Serum Hormone Profiles
Orbital plexus blood was collected prior to sacrifice, allowed to clot at room temperature for 30–45 min, then centrifuged at 14000×g for 4 min and the resulting serum was stored at −80°C. Serum levels of insulin, leptin, resistin and adiponectin were measured using the Milliplex MAP mouse metabolic hormone magnetic bead panel (EMD Millipore) and samples were run on the Bio-Plex 200 System using Bio-Plex Manager 6.0 software (BioRad).
Isolation of Adipose Tissue and Stromal Vascular Cells
Adipose tissue was isolated and weighed from three individual fat pads (mesenteric, epididymal and perinephric), which combined represent total visceral adipose. Stromal vascular cells (SVC) were isolated by collagenase digestion as described previously . Antibodies used in the subsequent SVC flow cytometry analysis were APC-F4/80 (clone: Bm8, eBioscience), PE-CD11b and APC-CD11b (clone: M1/70, eBioscience), PE-CD11c (clone: HL3, BD Biosciences), APC-CD206 (clone: C068C2, BioLegend). M1 and M2 macrophages were defined as F4/80+ CD11c+ and F4/80+ CD206+, respectively , .
Flow Cytometry Analysis of Treg, Th1 and Th17 Cells
Splenic mononuclear cells were isolated as described  and surface and intracellular staining performed as reported previously . Cells were preincubated with a FcγR blocking monoclonal mAb (1 µg/mL) (2.4G2, BD Pharmingen) for 10 min on ice, followed by surface (CD4) and intracellular (FOXP3, IL-17A or IFNγ) staining. Antibodies used were APC-anti-CD4 (L3T4), PE-anti-FOXP3 (FJK-16s) (eBioscience), PE-anti-IL-17A (TC11-18H10) and PE-anti-IFNγ (XMG1.2) (BD Pharmingen). Flow cytometric analysis was conducted using an Accuri C6 flow cytometer (Accuri Cytometers).
Splenic T Cell in vitro Polarization Conditions
Spleens were removed aseptically and CD4+ T cells were isolated by positive selection using magnetic CD4 (L3T4) microbeads according to the manufacturer’s instructions (Miltenyi Biotec). Cell purity exceeded 90% as described previously . 2×105 viable CD4+ T cells (assessed via trypan blue exclusion) were added to each well of a round bottom 96-well plate (BD Bioscience) in a final volume of 200 µl of complete RPMI [RPMI 1640 medium with 25 mmol/L HEPES (Irvine Scientific), 50 µM 2-mercaptoethanol (Sigma Aldrich), 5% fetal bovine serum (Irvine Scientific), 2 mM GlutaMAX (Gibco), penicillin 100 U/mL and streptomycin 0.1 mg/mL (Gibco), henceforth “complete medium”]. All cultures were stimulated with 5 µg/ml of plate-bound anti-CD3 (145-2C11, BD Bioscience) plus 5 µg/ml of soluble anti-CD28 (37.51, eBioscience). For Treg polarizing conditions, cultures were supplemented with 2 ng/ml TGF- β1 (BioLegend). For Th17 cell polarizing conditions, cultures were supplemented with 2 ng/ml TGF-β1, 10 ng/ml IL-6, 20 ng/ml IL-23 (BioLegend), 10 µg/ml anti-IFNγ (AN-18, eBioscience) and 10 µg/ml anti-IL-4 (11B11, eBioscience). Cells were incubated at 37°C for 72 h and subsequently stimulated with 1X brefeldin A (diluted from a 10X stock, eBioscience), 1 µM ionomycin (EMD Chemicals) and 50 ng/ml PMA (Sigma Aldrich) for an additional 5 hours prior to intracellular staining with PE-anti-FOXP3 (FJK-16s) (eBioscience) or PE-anti-IL-17A (TC11-18H10) (BD Pharmingen) antibodies.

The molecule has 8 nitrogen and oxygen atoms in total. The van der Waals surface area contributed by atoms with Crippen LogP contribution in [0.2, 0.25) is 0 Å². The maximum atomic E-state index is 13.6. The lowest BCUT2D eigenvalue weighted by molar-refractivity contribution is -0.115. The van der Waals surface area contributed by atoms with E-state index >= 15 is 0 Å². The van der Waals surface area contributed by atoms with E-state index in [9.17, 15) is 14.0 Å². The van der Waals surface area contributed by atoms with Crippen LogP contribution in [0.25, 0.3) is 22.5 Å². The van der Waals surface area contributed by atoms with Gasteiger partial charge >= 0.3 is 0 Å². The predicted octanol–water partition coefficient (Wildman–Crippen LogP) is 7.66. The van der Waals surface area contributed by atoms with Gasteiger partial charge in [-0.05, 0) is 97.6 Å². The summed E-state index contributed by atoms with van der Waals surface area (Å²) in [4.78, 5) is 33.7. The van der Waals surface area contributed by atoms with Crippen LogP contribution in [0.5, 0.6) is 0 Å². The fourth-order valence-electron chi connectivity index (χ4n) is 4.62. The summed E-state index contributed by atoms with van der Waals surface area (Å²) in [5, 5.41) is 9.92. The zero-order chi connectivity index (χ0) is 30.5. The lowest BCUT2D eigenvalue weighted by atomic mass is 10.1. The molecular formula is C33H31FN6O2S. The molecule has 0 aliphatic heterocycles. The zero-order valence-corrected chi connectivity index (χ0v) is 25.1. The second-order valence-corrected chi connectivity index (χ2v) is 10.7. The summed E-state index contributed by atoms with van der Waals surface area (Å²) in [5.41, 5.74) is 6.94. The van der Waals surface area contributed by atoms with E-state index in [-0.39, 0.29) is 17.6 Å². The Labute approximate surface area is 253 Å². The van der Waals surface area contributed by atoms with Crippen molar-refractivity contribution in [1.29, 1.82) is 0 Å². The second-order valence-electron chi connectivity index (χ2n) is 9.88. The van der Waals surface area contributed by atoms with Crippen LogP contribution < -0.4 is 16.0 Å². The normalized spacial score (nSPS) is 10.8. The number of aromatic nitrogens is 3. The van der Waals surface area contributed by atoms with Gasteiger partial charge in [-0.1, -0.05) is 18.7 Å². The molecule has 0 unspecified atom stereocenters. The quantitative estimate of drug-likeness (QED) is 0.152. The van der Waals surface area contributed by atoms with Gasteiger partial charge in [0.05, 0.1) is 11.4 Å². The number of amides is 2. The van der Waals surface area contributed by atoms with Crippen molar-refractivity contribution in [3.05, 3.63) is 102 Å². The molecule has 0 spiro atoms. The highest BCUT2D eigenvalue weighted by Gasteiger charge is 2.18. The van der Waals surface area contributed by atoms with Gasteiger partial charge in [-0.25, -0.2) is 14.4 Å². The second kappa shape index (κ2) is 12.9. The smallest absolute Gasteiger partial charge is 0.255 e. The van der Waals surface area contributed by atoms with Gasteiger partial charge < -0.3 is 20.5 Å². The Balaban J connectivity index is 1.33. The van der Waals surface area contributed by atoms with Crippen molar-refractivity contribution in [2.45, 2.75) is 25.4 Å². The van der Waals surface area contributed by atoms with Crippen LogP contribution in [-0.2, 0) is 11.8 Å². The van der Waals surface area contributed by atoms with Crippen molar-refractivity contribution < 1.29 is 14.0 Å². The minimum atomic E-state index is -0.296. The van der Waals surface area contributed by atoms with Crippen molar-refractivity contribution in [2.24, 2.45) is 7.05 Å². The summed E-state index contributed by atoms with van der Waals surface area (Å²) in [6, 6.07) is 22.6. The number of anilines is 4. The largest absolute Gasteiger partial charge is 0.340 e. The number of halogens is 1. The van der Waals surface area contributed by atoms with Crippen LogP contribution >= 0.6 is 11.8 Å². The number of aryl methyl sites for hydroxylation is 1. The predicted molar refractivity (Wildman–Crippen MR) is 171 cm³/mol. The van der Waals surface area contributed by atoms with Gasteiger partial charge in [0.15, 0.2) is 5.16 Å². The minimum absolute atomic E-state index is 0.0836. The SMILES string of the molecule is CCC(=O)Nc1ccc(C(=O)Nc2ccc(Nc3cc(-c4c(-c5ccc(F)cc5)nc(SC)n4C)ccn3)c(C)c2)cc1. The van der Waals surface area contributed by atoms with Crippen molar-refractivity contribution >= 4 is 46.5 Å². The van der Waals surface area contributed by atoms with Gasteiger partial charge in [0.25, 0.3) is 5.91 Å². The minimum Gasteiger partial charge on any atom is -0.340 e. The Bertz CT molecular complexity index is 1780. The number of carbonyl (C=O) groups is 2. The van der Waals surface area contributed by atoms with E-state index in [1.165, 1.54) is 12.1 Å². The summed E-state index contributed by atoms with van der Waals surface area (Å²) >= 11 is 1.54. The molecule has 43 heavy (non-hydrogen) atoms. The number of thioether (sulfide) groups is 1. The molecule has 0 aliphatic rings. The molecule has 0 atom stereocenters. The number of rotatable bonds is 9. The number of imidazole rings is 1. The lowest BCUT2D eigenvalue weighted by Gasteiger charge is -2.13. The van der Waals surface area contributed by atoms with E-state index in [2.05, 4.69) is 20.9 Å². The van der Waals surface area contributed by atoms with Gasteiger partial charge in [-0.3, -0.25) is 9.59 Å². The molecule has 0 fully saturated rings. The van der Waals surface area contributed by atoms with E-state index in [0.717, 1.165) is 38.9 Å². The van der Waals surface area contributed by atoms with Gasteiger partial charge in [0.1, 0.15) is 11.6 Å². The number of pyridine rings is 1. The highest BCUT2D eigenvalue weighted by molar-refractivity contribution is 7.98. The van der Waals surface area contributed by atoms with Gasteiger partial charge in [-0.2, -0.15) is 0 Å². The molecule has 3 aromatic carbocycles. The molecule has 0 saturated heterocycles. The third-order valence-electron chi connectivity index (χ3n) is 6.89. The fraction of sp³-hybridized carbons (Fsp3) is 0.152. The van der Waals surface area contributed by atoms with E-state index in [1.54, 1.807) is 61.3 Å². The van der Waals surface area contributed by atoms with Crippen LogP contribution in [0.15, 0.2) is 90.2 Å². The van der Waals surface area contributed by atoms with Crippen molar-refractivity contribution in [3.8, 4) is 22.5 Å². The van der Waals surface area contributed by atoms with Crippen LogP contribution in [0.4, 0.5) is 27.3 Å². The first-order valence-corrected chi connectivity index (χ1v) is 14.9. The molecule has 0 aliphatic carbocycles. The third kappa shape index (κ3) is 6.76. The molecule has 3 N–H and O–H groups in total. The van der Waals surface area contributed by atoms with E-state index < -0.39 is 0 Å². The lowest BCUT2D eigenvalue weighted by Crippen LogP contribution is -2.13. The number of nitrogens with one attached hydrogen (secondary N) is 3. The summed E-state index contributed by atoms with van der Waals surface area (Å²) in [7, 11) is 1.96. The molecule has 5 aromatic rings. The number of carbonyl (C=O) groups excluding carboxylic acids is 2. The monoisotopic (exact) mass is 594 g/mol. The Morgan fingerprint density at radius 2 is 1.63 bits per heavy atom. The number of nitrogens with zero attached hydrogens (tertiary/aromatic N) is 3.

RNA Isolation and Measurement of mRNA Expression
RNA was isolated from vehicle control and TNBS-treated mice using the RNA 4-PCR kit (Ambion) for colon mucosa scrapings and the ToTALLY RNA kit (Ambion) for adipose tissue. Real-time RT-PCR was used to quantify mRNA expression and amplification was performed using the Taqman Universal PCR master mix (Applied Biosystems). Taqman gene expression kits (Applied Biosystems) were used for amplification, namely IL-1β (Mm00434228_m1), IL-6 (Mm00446190_m1), IL-17A (Mm00439618_m1), IL-17F (Mm00521423_m1), IL-21 (Mm00517640_m1), IL-23 (Mm00518984_m1), IFNγ (Mm01168134_m1), IL-27 (Mm00461162_m1), TNFα (Mm00443260_g1), CCL2 (MCP-1, Mm00441242_m1), IL-10 (Mm00439614_m1), TGFβ1 (Mm01178820_m1), Rorc (RORγτ, Mm01261022_m1), Tbx21 (T-bet, Mm00450960_m1), FOXP3 (Mm00475162_m1). Amplification of mRNA (fluorescence) was recorded over 40 cycles and the corresponding cycle numbers (Ct) were used to calculate mRNA expression according to the calculation: 2(40−Ct). Target gene expression was normalized to ribosomal 18S expression (Mm03928990_g1).
The predetermined upper limit of probability for statistical significance throughout this investigation was P<0.05, and analyses were conducted using the SAS system (SAS Institute) for Windows (version 9.0). Data were subjected to two-way ANOVA (main effects: diet and treatment) followed, if justified, by testing using Least Squares Means. Data sets not exhibiting a normal distribution were subjected to the Kruskal-Wallis test (χ2 approximation) followed, if justified, by the statistical probability outcome (P<0.05) using Wilcoxon two-sample testing.
HF Diet Induces an Obese Phenotype which is Ameliorated by n-3 PUFA Supplementation